Jersey’s government has introduced a bill requiring businesses that operate on the island to be able to demonstrate adequate economic substance, as it aims to avoid the EU’s blacklist of uncooperative tax jurisdictions.
The bill has been designed to address concerns of the EU Code of Conduct Group on Business Taxation about the need for relevant businesses to demonstrate adequate economic activity.
Jersey was placed on the EU’s so called ‘grey list’, which means while it has been deemed a cooperative jurisdiction, it will have to demonstrate that it has addressed certain concerns surrounding tax matters, in this case with regard to having ‘real economic activity’ before December 2018.
Senator Ian Gorst lodged the bill, ‘Taxation Companies Economic Substance Law’ for debate by the Jersey States Assembly at its sitting on December 4, 2018.
Law firm Ogier stated that the law tests that companies are carrying on “relevant activities” to demonstrate that they are “directed and managed” in Jersey, and that their “core income generating activities” take place in Jersey.
“I am delighted that Jersey is the first jurisdiction to lodge new legislation to meet the concerns on economic substance expressed by the EU Code of Conduct Group on Business Taxation,” said Gorst.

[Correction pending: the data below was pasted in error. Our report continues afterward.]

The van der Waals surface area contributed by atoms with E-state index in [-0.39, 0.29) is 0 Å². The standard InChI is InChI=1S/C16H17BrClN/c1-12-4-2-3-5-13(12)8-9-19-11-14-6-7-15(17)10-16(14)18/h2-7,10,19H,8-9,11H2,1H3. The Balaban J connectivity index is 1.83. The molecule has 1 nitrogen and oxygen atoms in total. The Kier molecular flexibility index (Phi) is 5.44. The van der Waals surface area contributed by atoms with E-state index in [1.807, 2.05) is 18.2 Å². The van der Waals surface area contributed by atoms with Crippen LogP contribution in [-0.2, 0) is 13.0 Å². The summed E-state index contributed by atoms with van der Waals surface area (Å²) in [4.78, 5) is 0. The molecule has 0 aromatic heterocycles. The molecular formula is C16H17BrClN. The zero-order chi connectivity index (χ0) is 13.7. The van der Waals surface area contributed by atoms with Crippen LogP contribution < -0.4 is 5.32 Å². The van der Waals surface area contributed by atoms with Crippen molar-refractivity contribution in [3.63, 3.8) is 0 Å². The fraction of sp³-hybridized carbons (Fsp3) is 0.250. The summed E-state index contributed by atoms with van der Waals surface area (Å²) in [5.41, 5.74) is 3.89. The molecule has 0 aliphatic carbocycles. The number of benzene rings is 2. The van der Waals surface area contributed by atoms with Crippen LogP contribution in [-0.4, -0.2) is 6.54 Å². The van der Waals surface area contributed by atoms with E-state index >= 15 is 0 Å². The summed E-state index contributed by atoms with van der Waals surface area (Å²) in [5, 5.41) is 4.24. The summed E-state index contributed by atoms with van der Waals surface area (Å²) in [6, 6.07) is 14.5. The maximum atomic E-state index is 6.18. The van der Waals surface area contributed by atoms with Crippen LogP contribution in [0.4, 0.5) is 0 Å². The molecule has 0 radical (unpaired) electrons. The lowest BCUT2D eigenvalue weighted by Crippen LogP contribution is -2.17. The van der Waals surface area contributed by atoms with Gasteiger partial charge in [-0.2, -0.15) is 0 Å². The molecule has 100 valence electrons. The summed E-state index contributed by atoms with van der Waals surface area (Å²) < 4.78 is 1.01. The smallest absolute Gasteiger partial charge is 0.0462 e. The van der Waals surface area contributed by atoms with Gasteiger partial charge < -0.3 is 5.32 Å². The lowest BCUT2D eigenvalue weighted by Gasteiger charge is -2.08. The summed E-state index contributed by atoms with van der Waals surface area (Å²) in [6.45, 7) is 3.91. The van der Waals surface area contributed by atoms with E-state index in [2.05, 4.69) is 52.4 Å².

“As well as meeting the commitment made in 2017, the lodging of this legislation demonstrates Jersey’s well-deserved reputation as a jurisdiction of substance that is committed to the development of new international standards in fair taxation and to the maintenance of a good neighbour policy with the EU.”
Other domiciles that have been required by the EU to demonstrate economic substance include Bermuda, the Cayman Islands, Guernsey and Isle of Man. All of these jurisdictions have agreed to modify their tax regimes to comply with the rules set by the EU Code of Conduct Group, lest they be deemed a non-cooperative jurisdiction and placed on the blacklist.
Ian Gorst, European Union, Blacklist, Captive insurance, Jersey